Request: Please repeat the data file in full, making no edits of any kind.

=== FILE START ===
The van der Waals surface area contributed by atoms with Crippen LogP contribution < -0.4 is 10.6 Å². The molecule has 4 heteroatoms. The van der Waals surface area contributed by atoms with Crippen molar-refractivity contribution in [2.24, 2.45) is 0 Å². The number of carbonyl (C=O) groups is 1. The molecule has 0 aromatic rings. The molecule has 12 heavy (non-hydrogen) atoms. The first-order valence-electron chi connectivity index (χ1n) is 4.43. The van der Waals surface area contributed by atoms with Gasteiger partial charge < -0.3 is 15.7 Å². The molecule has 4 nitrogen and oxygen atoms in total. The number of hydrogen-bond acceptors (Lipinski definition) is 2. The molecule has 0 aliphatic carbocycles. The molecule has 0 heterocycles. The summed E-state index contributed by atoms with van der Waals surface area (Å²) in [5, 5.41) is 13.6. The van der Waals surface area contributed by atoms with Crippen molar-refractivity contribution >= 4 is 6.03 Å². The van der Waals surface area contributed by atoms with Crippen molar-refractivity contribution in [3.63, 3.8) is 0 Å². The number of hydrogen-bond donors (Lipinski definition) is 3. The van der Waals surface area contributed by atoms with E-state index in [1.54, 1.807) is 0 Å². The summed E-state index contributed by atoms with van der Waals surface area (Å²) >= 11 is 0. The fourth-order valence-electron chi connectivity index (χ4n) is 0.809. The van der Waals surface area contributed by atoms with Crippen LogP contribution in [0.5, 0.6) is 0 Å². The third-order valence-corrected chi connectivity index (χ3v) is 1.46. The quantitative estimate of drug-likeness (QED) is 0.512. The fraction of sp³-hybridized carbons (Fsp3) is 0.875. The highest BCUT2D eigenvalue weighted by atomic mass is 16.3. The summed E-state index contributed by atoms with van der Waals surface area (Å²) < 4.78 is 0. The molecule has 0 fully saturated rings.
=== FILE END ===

The van der Waals surface area contributed by atoms with Crippen LogP contribution < -0.4 is 10.6 Å². The molecule has 4 heteroatoms. The van der Waals surface area contributed by atoms with Crippen molar-refractivity contribution in [2.24, 2.45) is 0 Å². The number of carbonyl (C=O) groups is 1. The molecule has 0 aromatic rings. The molecule has 12 heavy (non-hydrogen) atoms. The first-order valence-electron chi connectivity index (χ1n) is 4.43. The van der Waals surface area contributed by atoms with Gasteiger partial charge < -0.3 is 15.7 Å². The molecule has 4 nitrogen and oxygen atoms in total. The number of hydrogen-bond acceptors (Lipinski definition) is 2. The molecule has 0 aliphatic carbocycles. The molecule has 0 heterocycles. The summed E-state index contributed by atoms with van der Waals surface area (Å²) in [5, 5.41) is 13.6. The van der Waals surface area contributed by atoms with Crippen molar-refractivity contribution >= 4 is 6.03 Å². The van der Waals surface area contributed by atoms with Crippen molar-refractivity contribution in [3.63, 3.8) is 0 Å². The number of hydrogen-bond donors (Lipinski definition) is 3. The van der Waals surface area contributed by atoms with E-state index in [1.54, 1.807) is 0 Å². The summed E-state index contributed by atoms with van der Waals surface area (Å²) >= 11 is 0. The fourth-order valence-electron chi connectivity index (χ4n) is 0.809. The van der Waals surface area contributed by atoms with Crippen LogP contribution in [0.5, 0.6) is 0 Å². The third-order valence-corrected chi connectivity index (χ3v) is 1.46. The quantitative estimate of drug-likeness (QED) is 0.512. The fraction of sp³-hybridized carbons (Fsp3) is 0.875. The highest BCUT2D eigenvalue weighted by atomic mass is 16.3. The summed E-state index contributed by atoms with van der Waals surface area (Å²) < 4.78 is 0. The molecule has 0 fully saturated rings.